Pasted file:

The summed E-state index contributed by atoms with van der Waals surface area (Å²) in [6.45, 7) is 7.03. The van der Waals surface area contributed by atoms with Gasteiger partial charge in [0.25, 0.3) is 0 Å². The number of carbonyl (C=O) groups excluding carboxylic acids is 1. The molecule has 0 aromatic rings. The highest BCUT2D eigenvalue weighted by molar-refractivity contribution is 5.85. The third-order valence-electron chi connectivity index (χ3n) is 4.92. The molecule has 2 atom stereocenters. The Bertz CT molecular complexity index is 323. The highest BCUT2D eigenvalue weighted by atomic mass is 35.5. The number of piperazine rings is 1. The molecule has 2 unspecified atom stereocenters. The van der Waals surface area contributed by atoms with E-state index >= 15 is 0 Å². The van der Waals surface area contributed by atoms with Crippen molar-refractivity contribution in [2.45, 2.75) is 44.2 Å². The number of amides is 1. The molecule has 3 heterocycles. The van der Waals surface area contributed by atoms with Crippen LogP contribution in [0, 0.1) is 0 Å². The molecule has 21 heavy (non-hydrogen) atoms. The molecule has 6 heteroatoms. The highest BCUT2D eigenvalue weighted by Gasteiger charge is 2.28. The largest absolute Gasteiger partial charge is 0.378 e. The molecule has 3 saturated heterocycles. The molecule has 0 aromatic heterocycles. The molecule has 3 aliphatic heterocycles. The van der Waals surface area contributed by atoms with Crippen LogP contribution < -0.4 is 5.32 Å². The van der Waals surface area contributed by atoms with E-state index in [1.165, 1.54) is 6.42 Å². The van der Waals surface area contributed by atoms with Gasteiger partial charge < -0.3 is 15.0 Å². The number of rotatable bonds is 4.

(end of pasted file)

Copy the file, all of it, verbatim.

The summed E-state index contributed by atoms with van der Waals surface area (Å²) in [6.45, 7) is 7.03. The van der Waals surface area contributed by atoms with Gasteiger partial charge in [0.25, 0.3) is 0 Å². The number of carbonyl (C=O) groups excluding carboxylic acids is 1. The molecule has 0 aromatic rings. The highest BCUT2D eigenvalue weighted by molar-refractivity contribution is 5.85. The third-order valence-electron chi connectivity index (χ3n) is 4.92. The molecule has 2 atom stereocenters. The Bertz CT molecular complexity index is 323. The highest BCUT2D eigenvalue weighted by atomic mass is 35.5. The number of piperazine rings is 1. The molecule has 2 unspecified atom stereocenters. The van der Waals surface area contributed by atoms with E-state index >= 15 is 0 Å². The van der Waals surface area contributed by atoms with Crippen molar-refractivity contribution in [2.45, 2.75) is 44.2 Å². The number of amides is 1. The molecule has 3 heterocycles. The van der Waals surface area contributed by atoms with Crippen LogP contribution in [0, 0.1) is 0 Å². The molecule has 21 heavy (non-hydrogen) atoms. The molecule has 6 heteroatoms. The highest BCUT2D eigenvalue weighted by Gasteiger charge is 2.28. The largest absolute Gasteiger partial charge is 0.378 e. The molecule has 3 saturated heterocycles. The molecule has 0 aromatic heterocycles. The molecule has 3 aliphatic heterocycles. The van der Waals surface area contributed by atoms with Crippen LogP contribution < -0.4 is 5.32 Å². The van der Waals surface area contributed by atoms with E-state index in [1.165, 1.54) is 6.42 Å². The van der Waals surface area contributed by atoms with Gasteiger partial charge < -0.3 is 15.0 Å². The number of rotatable bonds is 4.